Historically, it was hard to keep greenspaces, especially waterfront greenspaces such as those in San Francisco. During the maritime age, seafront property was wanted for docks, wharfs, flophouses and canneries. During the Industrial Revolution, land was taken over for production, power generation, or transportation. In the 80’s right on through to today, overbuilding for commercial development, high-end housing, or tourism is the big problem. But there was a really strong movement to preserve all this greenspace in San Francisco and the surrounding area, big enough to override the moneyed interests moving in the opposite direction. The preservation movement won out, and today, I doubt there is a single resident of the city who’d like it any other way.

Nowadays, driving around the country, I see plenty of abandoned factories and overbuilt developments. At one time, long before the excavators went in, those lots were greenspaces, filled with trees, streams, or grasslands. Once you tear them up, pave them over, or build on them, they’re gone. And yes, gone forever. How many buildings have ever been torn down and replaced by trees, streams, and grassland? Virtually none by comparison. Building is permanent and will not be undone, it’s just the fact of the matter. Zoning boards, planning boards, developers, and taxpayers need to understand this. Once you build, what you’ve built on is gone. Better be damned sure what you’re building is necessary and appropriate, and won’t simply be another foreclosed or abandoned property in 10 years.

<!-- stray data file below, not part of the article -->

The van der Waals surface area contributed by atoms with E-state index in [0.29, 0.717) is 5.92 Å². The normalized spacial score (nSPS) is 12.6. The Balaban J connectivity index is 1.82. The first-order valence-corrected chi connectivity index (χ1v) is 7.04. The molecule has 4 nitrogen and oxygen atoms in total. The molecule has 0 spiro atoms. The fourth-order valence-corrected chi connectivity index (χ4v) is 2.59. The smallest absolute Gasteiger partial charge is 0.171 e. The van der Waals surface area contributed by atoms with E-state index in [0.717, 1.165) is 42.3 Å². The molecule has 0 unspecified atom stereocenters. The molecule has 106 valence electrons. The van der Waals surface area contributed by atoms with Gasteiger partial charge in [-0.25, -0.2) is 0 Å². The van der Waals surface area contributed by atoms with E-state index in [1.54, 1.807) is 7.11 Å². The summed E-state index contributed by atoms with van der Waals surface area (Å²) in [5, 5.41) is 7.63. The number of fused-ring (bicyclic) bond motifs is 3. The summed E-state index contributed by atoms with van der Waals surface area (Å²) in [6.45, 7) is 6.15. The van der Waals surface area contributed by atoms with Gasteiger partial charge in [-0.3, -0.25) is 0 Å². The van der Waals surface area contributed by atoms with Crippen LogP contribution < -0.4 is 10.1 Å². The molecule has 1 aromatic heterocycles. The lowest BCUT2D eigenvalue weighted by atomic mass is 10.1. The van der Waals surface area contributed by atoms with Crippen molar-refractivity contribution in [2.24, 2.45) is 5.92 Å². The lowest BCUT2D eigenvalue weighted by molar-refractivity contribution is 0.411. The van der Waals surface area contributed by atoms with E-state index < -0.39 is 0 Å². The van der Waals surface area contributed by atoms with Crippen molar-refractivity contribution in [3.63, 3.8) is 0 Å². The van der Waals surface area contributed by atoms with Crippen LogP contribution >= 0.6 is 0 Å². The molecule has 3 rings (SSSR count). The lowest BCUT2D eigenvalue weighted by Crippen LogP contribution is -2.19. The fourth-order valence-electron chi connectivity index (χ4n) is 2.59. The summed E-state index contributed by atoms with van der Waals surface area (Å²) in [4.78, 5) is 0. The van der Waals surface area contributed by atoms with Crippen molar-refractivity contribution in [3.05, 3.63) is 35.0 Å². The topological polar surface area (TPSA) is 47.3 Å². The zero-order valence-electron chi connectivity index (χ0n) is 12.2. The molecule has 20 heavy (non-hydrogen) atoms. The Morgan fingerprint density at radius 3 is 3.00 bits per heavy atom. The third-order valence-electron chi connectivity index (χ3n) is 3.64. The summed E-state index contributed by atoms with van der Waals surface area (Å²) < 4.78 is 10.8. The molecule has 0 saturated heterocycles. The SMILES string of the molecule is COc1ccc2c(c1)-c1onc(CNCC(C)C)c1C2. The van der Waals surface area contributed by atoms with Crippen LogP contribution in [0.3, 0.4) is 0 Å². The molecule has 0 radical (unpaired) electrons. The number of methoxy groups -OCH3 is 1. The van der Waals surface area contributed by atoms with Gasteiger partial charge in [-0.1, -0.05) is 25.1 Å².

Green is forever … until we tear it up. Spread the word. And go to San Francisco at least once. Spend a week, there’s plenty to see and do.

[Pics are mine and thusly copyrighted.]

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Links:

Golden Gate National Recreation Area

San Francisco Parks Trust

EPA’s Greenscaping page

21st Amendment Brewery

Google map for San Francisco

 

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The Good Life

A little while ago, in my post on Edgar Allan Poe, I talked about a creative genius whose life would suffer through poverty and hardship and end in tragedy and mystery.

Today, I’m posting about another great literary figure whose life progressed quite differently: Nobel- and Pulitzer-prize winning playright, Eugene O’Neill.

I am, admittedly, not “well read”. I’ve only read one or two of the classics, and only because certain college courses demanded it. I also don’t attend a lot of theater, although I will attend plays by Shakespeare whenever our local playhouses present one. So I really don’t know that much about O’Neill or his plays, other than a forced reading of “The Hairy Ape” for that three-credit “art domain” course at the state university. But there is no denying the man is one of the giants in American literature, having penned renowned plays such as “Morning Becomes Electra” and “The Iceman Cometh”.

Porch © 2009 America In ContextWhen you visit his home in the hills of Contra Costa County, California, it becomes abundantly clear that he, unlike Poe, enjoyed the fruits of his labors. It’s a beautiful Spanish Colonial house, set on a wonderfully landscaped lot, overlooking the valley below, and backed by the rocky, wooded hills of the Las Trampas Regional Wilderness. It’s a truly elegant setting, fit for a man clearly loved for his dramatic creations. The only tragedy here is his wife, Carlotta, was extremely light-sensitive and kept the windows covered by thick wood blinds and shades. Such tremendous views wasted, although I don’t fault her. I suffer slightly from light sensitivity, I can empathize with her dilemma.